Whereas all the American League candidates were pitchers (three starters--Yu Darvish, Jason Hammel and Jake Peavy--and two relievers--Jonathan Broxton and Ernesto Frieri) all the NL options are position players. I wish there had been room for Zack Greinke, Johnny Cueto, and Madison Bumgarner.
ARI Aaron Hill (.300/.360/.512)-The 2009 AL Comeback Player of the Year is at it again following a couple of horrendous seasons. The now 30 year-old second baseman became the first player with two cycles in the same season since Babe Herman accomplished that feat for the Brooklyn Robins back in 1931, before the All-Star Game even existed. His first cycle came on June 18th in a 7-1 win over Seattle, kickstarting a three game series in which he bludgeoned Mariners pitchers for three home runs, three doubles, one triple and a single in just a dozen at-bats . On June 29th he cycled again; this time in Milwaukee against the Brewers. During that ten game period bookended by a pair of cycles he wielded a red-hot bat, as he collected 20 hits in 43 at-bats while torching opposing pitching at a .465/.478/.953 clip. Over that time he raised his batting average by 30 points from .272 to .302, his OBP 21 points from .342 to .363, and his slugging percentage 80 points from .440 to .520! His candidacy is built entirely around his monster month of June, because his other numbers aren't that impressive and he's nowhere to be found on the NL leaderboards. He's had a special month, but not a special season. Just check out his splits:
April .266/.363/.481 4 home runs 10 RBI
May .260/.321/.360 1 home run 8 RBI
June .370/.402/.700 6 home runs 20 RBI
While I'm nitpicking, it's also worth mentioning that his OPS at home is nearly 400 points higher than it is everywhere else. With splits like those, who'd think his home park was Coors Field. Who does he think he is; Carlos Gonzalez?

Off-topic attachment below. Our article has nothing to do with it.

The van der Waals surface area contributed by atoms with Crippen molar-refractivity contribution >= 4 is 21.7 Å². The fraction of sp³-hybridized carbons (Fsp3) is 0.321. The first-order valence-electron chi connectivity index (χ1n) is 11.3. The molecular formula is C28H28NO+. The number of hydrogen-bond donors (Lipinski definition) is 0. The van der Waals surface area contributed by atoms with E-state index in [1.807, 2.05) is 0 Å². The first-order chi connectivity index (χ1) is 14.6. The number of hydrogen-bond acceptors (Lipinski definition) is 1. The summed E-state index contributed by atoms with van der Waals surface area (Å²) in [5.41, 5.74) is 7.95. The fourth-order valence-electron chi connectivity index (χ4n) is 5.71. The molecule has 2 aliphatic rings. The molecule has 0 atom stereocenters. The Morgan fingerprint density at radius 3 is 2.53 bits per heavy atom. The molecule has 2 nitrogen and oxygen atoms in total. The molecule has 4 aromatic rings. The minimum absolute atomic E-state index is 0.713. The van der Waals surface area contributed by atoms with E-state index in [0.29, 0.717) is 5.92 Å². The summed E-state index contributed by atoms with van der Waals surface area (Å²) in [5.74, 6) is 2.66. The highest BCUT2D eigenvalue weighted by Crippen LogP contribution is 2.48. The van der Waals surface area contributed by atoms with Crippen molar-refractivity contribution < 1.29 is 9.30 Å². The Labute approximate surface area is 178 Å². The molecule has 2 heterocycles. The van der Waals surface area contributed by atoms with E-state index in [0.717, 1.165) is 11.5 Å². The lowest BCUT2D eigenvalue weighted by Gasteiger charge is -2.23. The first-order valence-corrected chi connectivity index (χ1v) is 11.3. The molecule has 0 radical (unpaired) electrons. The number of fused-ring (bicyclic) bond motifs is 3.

ATL Michael Bourn (.302/.350/.435)-If you're a fan of traditional counting stats, look no further. Atlanta's leadoff hitter is tops among NL hitters in plate appearances and at-bats so his name is all over the leaderboards, but he's been playing at a high level all year long as he continues to build off his career year in 2011. The speedster's 3.5 bWAR tie him with Andrew McCutchen for fourth place among NL position players behind David Wright, Joey Votto, and Carlos Ruiz. Melky Cabrera is the only National Leaguer with more than his 100 base knocks, while Tony Campana and Dee Gordon are the only ones with more stolen bases. Bourn, who had just thirteen major league home runs and a .358 slugging percentage to his name coming into 2012, has powered up. He's already set a new career high by going yard seven times, and seems likely to reach double digits in that department for the first time in his career. If he keeps it up he could conceivably finish the season with 100 runs, 200 hits, 30 doubles, 10 triples, 15 home runs, 50 steals, 300 total bases and a .300 average, a pretty special stat line. The two-time Gold Glove centerfielder is playing top notch defense, too. He should be in line for some MVP consideration, especially if he can spark the Braves to reach one of the Wild Card spots. From a statistical standpoint, he's the top candidate.